One of my priorities for the upcoming session in the legislature will be to advocate for increased funding for education in the North. Education is one of the major stepping stones in providing a better future for all. If our children have the best education possible, they will be better equipped to promote socio-economic growth for our communities and to achieve their own personal dreams for success. To achieve excellence, adequate funding must be available to allow school districts to make choices based on regional and student needs rather than “making due with what limited resources we have”.
Whenever I am out door knocking I hear concerns from parents over class size. The removal of the “20 kid cap” has made it more difficult for both teachers and students. The Pallister government has ignored proof that smaller class sizes gives teachers more one-on-one time with students, which significantly benefits their learning.
Last week I had the honour of visiting with the Grade 8 students at Wapanohk Community School in Thompson who are currently waiting for portable classrooms. Portables provide a short-term solution to shortages of classroom space, but the portables should have been in place for the start of the school year and, more importantly, they are not a long-term solution. Sadly though, they made an absolute cut to education funding by a million dollars last year alone. If this trend continues, our children will be lacking the essential materials and environments they need in order to thrive.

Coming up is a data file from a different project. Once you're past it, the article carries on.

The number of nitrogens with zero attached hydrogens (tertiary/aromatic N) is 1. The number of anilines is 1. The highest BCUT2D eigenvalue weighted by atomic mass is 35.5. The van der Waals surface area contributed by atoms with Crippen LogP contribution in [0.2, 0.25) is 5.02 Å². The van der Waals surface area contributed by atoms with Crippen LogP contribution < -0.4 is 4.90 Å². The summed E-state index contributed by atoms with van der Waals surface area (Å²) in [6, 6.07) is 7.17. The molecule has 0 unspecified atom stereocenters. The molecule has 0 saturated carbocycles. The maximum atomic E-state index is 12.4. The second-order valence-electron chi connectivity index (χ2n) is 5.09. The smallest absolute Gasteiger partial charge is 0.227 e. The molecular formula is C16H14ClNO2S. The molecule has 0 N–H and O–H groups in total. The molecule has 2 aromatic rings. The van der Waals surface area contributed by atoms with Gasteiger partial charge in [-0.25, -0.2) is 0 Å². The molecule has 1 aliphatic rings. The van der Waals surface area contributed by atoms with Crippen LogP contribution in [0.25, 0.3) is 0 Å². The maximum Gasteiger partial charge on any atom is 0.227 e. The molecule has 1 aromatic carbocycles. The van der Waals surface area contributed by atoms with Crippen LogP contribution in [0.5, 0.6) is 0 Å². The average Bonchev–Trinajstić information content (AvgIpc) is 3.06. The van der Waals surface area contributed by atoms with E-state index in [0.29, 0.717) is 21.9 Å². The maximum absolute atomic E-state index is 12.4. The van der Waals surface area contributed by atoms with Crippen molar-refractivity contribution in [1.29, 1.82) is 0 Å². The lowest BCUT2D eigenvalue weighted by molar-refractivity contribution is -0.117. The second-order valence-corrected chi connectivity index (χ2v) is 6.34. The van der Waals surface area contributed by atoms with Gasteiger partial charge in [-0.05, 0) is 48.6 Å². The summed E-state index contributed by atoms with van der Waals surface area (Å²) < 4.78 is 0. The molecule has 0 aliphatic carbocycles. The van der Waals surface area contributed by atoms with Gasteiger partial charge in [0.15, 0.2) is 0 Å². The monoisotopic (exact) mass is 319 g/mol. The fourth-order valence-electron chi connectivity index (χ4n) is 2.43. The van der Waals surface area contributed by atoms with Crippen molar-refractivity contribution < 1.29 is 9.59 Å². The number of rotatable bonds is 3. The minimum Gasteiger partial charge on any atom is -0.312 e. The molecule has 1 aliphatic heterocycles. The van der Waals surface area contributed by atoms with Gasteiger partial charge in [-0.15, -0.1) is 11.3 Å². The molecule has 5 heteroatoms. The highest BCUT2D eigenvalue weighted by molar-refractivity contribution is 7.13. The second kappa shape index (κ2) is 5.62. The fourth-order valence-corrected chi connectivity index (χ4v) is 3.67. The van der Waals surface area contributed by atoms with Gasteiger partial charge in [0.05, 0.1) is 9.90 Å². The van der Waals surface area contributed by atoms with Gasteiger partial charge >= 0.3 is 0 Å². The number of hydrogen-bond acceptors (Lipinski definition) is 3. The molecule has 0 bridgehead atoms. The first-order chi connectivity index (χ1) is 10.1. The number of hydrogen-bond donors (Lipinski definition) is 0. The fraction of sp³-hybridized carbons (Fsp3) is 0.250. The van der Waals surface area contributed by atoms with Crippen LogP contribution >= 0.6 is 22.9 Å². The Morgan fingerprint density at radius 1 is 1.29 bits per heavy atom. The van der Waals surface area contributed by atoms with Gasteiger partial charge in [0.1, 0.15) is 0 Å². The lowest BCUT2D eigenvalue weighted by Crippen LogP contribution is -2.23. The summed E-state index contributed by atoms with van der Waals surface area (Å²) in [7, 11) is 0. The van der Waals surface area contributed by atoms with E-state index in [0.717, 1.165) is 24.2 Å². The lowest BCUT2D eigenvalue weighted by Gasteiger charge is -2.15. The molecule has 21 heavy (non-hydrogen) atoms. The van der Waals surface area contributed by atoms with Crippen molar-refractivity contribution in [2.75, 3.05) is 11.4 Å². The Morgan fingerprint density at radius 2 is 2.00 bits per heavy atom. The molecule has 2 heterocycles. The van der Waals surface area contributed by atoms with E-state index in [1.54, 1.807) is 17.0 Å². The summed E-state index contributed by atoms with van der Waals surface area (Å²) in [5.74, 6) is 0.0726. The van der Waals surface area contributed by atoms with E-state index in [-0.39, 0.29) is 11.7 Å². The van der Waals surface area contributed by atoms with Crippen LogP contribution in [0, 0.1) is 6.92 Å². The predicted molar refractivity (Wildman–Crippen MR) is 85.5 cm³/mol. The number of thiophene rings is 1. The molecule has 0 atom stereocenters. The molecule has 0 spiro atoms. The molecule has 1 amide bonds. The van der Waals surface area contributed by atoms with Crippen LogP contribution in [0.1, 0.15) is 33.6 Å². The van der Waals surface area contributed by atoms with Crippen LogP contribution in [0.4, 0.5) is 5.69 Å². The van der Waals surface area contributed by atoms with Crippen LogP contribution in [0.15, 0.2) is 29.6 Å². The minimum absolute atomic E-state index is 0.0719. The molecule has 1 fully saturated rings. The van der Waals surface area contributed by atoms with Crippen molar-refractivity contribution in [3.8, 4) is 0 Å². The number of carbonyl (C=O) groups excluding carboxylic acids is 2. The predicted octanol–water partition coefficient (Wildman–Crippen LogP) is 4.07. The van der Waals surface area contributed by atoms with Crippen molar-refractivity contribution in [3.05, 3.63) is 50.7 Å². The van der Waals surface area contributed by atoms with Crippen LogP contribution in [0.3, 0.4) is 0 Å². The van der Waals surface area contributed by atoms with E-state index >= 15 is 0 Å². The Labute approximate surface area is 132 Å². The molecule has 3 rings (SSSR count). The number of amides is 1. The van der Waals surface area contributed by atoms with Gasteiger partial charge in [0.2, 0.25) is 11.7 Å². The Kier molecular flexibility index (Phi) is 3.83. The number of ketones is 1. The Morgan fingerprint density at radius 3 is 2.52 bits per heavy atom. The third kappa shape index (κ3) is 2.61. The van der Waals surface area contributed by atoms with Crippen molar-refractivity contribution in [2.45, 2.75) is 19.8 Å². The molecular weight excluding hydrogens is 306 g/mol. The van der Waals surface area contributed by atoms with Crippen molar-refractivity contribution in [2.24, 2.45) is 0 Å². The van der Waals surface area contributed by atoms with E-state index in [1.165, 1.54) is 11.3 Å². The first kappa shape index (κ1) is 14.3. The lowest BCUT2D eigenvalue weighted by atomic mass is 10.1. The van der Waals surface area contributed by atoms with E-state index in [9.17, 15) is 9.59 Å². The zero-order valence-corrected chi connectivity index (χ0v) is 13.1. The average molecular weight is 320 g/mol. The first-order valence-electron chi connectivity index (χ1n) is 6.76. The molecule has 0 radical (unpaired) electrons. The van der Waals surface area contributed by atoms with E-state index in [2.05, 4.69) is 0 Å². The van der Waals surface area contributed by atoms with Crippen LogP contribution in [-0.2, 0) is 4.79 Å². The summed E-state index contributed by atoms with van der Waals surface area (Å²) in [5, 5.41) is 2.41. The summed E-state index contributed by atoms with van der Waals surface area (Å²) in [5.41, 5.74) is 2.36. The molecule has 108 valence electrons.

Now with the current education review underway parents and teachers fear what other cuts are to education will come from the Pallister government. The minister of education has not ruled out the idea of amalgamating school districts. This would have a negative impact on the education system as a whole because it would lead to a reduced focus on the specific needs unique to their particular community which could result in children not getting the best out of their K-12 experience. In addition, provincewide bargaining for teachers will make it more challenging to recruit certified teachers for the north, where we already struggle to retain staff.
We all know that we need more investments towards education in the North. The Pallister government’s failure to provide that investment fails our society as a whole and our children in particular. My colleagues of the North, our critic of education, and I will work for you to shine light on the government’s current cuts to education and any changes that are to come.